DEFA directors-general

Important DEFA directors

  • Carl Balhaus (1905-1968)
  • Frank Beyer (1932-2006)
  • Jürgen Böttcher ( * 1931)
  • Heiner Carow (1929-1997)
  • Richard Cohn- Vossen ( b. 1934 )
  • Ernst Cantzler (* 1940)
  • Lutz Dammbeck ( b. 1948 )
  • Slatan Dudow (1903-1963)
  • Heinz Fischer (1901-1982)
  • Karl Gass (1917-2009)
  • Roland Graef ( b. 1934 )
  • Richard Groschopp (1906-1996)
  • Egon Günther ( * 1927)
  • Iris Gusner ( b. 1941 )
  • Peter Hagen ( born 1929 )
  • Falk Harnack (1913-1991)
  • Siegfried Hartmann ( * 1927)
  • Martin Hellberg (1905-1999)
  • Joachim Hellwig (* 1932)
  • Hugo Hermann (1903-1975)
  • Walter Heynowski (* 1927)
  • Kurt Jung- Alsen (1915-1976)
  • Ralf Kirsten (1930-1998)
  • Gerhard Klein (1920-1970)
  • Volker Koepp (1944 )
  • Werner Kohlert ( b. 1939 )
  • Gottfried Kolditz (1922-1982)
  • Jochen Kraußer (* 1943)
  • Siegfried Kühn ( b. 1935 )
  • Rolf Losansky (* 1931)
  • Kurt Maetzig (1911-2012)
  • Karlheinz mouth (* 1937)
  • Arthur Pohl (1900-1970)
  • Günter Reisch ( 1927-2014 * )

Important DEFA-Dramaturgen/Drehbuchautoren/Filmszenaristen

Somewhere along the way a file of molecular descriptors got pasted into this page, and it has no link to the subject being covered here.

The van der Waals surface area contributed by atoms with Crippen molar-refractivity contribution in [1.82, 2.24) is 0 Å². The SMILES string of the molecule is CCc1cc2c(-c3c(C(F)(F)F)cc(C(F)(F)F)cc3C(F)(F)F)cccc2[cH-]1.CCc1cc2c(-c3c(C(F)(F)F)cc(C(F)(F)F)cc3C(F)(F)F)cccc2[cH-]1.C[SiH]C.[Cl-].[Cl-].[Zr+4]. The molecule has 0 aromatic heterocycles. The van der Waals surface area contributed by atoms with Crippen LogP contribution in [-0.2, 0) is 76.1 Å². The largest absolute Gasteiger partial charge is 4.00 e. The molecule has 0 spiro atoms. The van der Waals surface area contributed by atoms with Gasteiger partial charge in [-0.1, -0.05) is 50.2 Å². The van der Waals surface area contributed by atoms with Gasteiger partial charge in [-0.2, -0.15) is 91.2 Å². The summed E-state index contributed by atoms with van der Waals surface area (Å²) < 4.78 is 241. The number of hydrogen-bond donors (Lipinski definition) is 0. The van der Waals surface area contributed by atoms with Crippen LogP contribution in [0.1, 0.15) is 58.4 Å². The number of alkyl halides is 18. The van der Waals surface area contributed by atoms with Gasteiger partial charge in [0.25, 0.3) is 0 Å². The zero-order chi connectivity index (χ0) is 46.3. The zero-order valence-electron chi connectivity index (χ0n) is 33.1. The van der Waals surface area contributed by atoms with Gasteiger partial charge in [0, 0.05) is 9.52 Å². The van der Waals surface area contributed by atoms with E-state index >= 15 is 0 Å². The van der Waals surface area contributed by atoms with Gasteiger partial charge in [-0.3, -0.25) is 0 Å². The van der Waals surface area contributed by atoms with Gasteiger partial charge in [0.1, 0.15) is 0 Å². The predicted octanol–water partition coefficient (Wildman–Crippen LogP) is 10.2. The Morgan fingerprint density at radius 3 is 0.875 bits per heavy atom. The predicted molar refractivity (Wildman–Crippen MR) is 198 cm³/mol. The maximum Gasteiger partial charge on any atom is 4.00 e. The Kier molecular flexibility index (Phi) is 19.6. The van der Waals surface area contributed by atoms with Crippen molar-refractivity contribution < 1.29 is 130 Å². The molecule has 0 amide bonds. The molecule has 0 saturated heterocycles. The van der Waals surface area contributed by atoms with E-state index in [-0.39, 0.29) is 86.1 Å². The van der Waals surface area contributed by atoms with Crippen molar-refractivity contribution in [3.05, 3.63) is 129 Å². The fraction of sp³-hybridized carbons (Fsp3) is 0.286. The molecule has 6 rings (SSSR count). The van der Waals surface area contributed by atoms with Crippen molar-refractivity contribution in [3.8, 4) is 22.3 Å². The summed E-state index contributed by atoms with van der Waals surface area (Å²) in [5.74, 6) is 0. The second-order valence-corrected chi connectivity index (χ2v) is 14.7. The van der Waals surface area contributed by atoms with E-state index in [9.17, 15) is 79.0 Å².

• Jurek Becker (1937-1997)
  • Gudrun Deubener (1931-2009)
  • Karl Georg Egel (1919-1995)
  • Manfred Friday (1934-1995)
  • Joachim Nestler (1936-2002)
  • Rudolf Jürschik, chief dramaturge
  • Wolfgang Kohlhaase (* 1931)
  • Christa Kozik ( b. 1941 )
  • Ulrich Plenzdorf (1934-2007)
  • Angel car Stein ( * 1922 )
  • Klaus Vishnevsky, head of dramaturgy

Important DEFA Designer

  • Willy Schiller (1899-1973)
  • Oskar Pietsch (1918-2012)
  • Emil Hasler (1901-1986)
  • Alfred Hirsch Meier (1931-1996)
  • Harry Leupold (1928-2013)
  • Hans Poppe (1928-1999)
  • Paul Lehmann ( b. 1928 )
  • Gerhard Helwig (1924-2000)
  • Georg Wratsch (1928-2006)
  • Dieter Adam ( born 1931 )
  • Peter Wilde (1939-2010)
  • Lothar Kuhn ( b. 1946 )
  • George Kranz ( b. 1934 )

Selection of DEFA films

Significant DEFA films

The listed movies are listed the most important German films in the project.

The most successful DEFA films

The listed films are among the 50 most visited DEFA films.

Literary adaptations (selection)

Prohibited and censored DEFA films

Fairy tale films ( selection)

Children Films (selection )

Indian Movies

Science fiction movies